Hemp and marijuana are two variants of the cannabis plant that at first glance may appear identical, but have key differences in their chemical composition and uses.
Today we will take an in-depth look at the fundamental differences between these two plants and how they have evolved throughout history.
Origin and history of cannabis
Cannabis is a plant that has accompanied human beings for more than 2,700 years. The first records of its use come from China, where it was cultivated mainly for its medicinal properties and its ability to produce textile fibers.
Over the years, climatic variations in different regions of the world gave rise to different families of cannabis, hemp being one of them. This plant is best adapted to cold climates and is known for its industrial and medicinal applications.
In 1753, Swiss botanist Carl Linnaeus developed the first classification system for cannabis, dividing it into the following categories:
- Cannabis Sativa: plants of greater height and thinner leaves, with energizing effects.
- Cannabis Indica: variety originating from India with thicker and darker leaves, and more relaxing effects.
- Cannabis Ruderalis: plants of smaller size and shorter growth and flowering periods, originating from Russia.
However, due to the constant hybridizations between these varieties in search of more potent strains, the visual differences between them have become practically non-existent. Therefore, the main distinction between them lies in their chemical composition and their applications.
Chemical composition: THC and CBD
The main psychoactive component of cannabis is tetrahydrocannabinol (THC), present in higher concentration in the resin of the plant and to a lesser extent in the stems and leaves. On the other hand, cannabidiol (CBD) is another active cannabinoid that has proven to be effective in various medical treatments, such as epilepsy, cancer and certain mental disorders.
In this sense, we can distinguish between:
- Marijuana: plants with high concentrations of THC and lower concentrations of CBD, including Sativa, Indica and Ruderalis varieties.
- Hemp: plants with high concentrations of CBD and practically no THC, including Sativa, Indica, Ruderalis and industrial varieties.
The confusion between hemp and marijuana
One of the obstacles in the history of cannabis was the passage of the “Controlled Substances Act” in the United States in 1970, which banned all varieties of cannabis without distinction by chemical composition.
This led to the classification of all cannabis plants as drugs, preventing their cultivation even for industrial purposes, as in the case of hemp. In addition, this situation led to widespread confusion in public perception about the differences between hemp and marijuana, and a stigma surrounding their use and cultivation.
Benefits of differentiating between hemp and marijuana
The discussion about the use and legality of these plants, even though they are from the same family, should be addressed separately. Differentiating the recreational, medical and wellness use of marijuana from the industrial, medicinal and utilitarian properties of hemp would advance research, health, industry and the economy, as well as improve the quality of life for numerous patients.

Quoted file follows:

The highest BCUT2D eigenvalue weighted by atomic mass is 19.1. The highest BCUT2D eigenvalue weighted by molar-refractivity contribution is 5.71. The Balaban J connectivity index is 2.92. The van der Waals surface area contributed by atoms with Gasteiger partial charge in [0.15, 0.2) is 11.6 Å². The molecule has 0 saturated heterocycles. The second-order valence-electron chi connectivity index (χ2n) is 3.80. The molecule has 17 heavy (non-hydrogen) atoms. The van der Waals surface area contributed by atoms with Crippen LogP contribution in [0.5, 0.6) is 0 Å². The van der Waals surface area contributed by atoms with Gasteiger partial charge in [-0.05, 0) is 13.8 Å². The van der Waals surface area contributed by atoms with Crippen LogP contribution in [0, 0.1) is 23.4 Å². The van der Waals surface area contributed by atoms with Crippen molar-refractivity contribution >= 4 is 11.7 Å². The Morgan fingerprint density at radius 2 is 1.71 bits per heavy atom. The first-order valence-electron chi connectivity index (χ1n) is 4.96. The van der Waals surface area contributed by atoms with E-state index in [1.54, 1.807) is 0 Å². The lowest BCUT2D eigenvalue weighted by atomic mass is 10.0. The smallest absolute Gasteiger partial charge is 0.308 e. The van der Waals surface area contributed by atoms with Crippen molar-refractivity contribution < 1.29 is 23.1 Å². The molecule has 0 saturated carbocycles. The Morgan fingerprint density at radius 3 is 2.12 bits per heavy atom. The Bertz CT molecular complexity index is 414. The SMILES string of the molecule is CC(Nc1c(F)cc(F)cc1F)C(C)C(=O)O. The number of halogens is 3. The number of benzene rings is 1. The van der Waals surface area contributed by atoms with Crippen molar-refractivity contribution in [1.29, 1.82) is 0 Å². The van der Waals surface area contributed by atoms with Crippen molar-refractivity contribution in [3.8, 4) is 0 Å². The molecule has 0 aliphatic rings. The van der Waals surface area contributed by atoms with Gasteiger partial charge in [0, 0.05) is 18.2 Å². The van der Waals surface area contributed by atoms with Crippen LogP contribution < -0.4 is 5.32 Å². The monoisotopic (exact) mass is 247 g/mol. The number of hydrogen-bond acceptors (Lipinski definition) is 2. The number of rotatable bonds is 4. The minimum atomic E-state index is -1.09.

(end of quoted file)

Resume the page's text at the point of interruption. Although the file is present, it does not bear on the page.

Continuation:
In 2014, U.S. legislation again distinguished between marijuana and hemp, allowing their cultivation and use by recognizing their distinct and harmless cannabinoid profiles. This has spurred agricultural engineering in the creation of hemp strains with compositions adaptable to various medical conditions.
Hemp and Marijuana Applications
One of the best ways to differentiate hemp from marijuana is to be guided by their applications:
Marijuana, because of its THC content, is primarily used for recreational and medicinal purposes. Some of the medical applications include treating chronic pain, reducing nausea and vomiting in chemotherapy patients, controlling anxiety, and stimulating appetite in people with HIV/AIDS.
Hemp, on the other hand, has a wide range of industrial and medicinal applications. Some of the uses of hemp include the production of textiles, paper, biodegradable packaging, biofuels, building materials and food products.
In addition, CBD extracted from hemp is used in various medical treatments, such as epilepsy, cancer and certain mental disorders.
The key differences between hemp and marijuana lie in their chemical composition and applications.
Educating the public about these distinctions is critical to furthering research, health, industry, and economics, and improving the quality of life for numerous patients.
As legislation moves forward to differentiate and regulate these plants, it is important to be well informed and actively participate in the discussions affecting this growing industry.
Don’t forget to visit Guys420.com if you want to know all the latest and complete information about cannabis.